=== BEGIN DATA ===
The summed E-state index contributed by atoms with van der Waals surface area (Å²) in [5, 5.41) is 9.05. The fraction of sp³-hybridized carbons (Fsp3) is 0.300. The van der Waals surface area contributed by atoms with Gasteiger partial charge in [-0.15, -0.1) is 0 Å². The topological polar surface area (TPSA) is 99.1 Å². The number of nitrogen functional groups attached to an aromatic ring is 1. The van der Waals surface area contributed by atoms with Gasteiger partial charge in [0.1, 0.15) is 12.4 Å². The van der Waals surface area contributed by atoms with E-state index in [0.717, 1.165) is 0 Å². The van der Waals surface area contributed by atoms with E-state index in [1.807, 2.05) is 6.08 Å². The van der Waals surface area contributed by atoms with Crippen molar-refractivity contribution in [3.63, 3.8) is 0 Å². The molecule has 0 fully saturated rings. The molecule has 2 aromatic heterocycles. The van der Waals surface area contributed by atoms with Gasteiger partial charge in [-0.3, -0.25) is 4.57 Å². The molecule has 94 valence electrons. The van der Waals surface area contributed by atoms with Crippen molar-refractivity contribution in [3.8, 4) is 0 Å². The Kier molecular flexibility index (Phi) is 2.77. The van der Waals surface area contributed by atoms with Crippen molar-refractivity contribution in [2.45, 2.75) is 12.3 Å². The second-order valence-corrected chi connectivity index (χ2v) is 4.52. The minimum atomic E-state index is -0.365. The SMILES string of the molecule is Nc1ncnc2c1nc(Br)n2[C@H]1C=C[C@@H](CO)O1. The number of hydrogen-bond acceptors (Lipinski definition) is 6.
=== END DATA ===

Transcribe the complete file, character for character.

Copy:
The summed E-state index contributed by atoms with van der Waals surface area (Å²) in [5, 5.41) is 9.05. The fraction of sp³-hybridized carbons (Fsp3) is 0.300. The van der Waals surface area contributed by atoms with Gasteiger partial charge in [-0.15, -0.1) is 0 Å². The topological polar surface area (TPSA) is 99.1 Å². The number of nitrogen functional groups attached to an aromatic ring is 1. The van der Waals surface area contributed by atoms with Gasteiger partial charge in [0.1, 0.15) is 12.4 Å². The van der Waals surface area contributed by atoms with E-state index in [0.717, 1.165) is 0 Å². The van der Waals surface area contributed by atoms with E-state index in [1.807, 2.05) is 6.08 Å². The van der Waals surface area contributed by atoms with Crippen molar-refractivity contribution in [3.63, 3.8) is 0 Å². The molecule has 0 fully saturated rings. The molecule has 2 aromatic heterocycles. The van der Waals surface area contributed by atoms with Gasteiger partial charge in [-0.3, -0.25) is 4.57 Å². The molecule has 94 valence electrons. The van der Waals surface area contributed by atoms with Crippen molar-refractivity contribution in [3.8, 4) is 0 Å². The Kier molecular flexibility index (Phi) is 2.77. The van der Waals surface area contributed by atoms with Crippen molar-refractivity contribution in [2.45, 2.75) is 12.3 Å². The second-order valence-corrected chi connectivity index (χ2v) is 4.52. The minimum atomic E-state index is -0.365. The SMILES string of the molecule is Nc1ncnc2c1nc(Br)n2[C@H]1C=C[C@@H](CO)O1. The number of hydrogen-bond acceptors (Lipinski definition) is 6.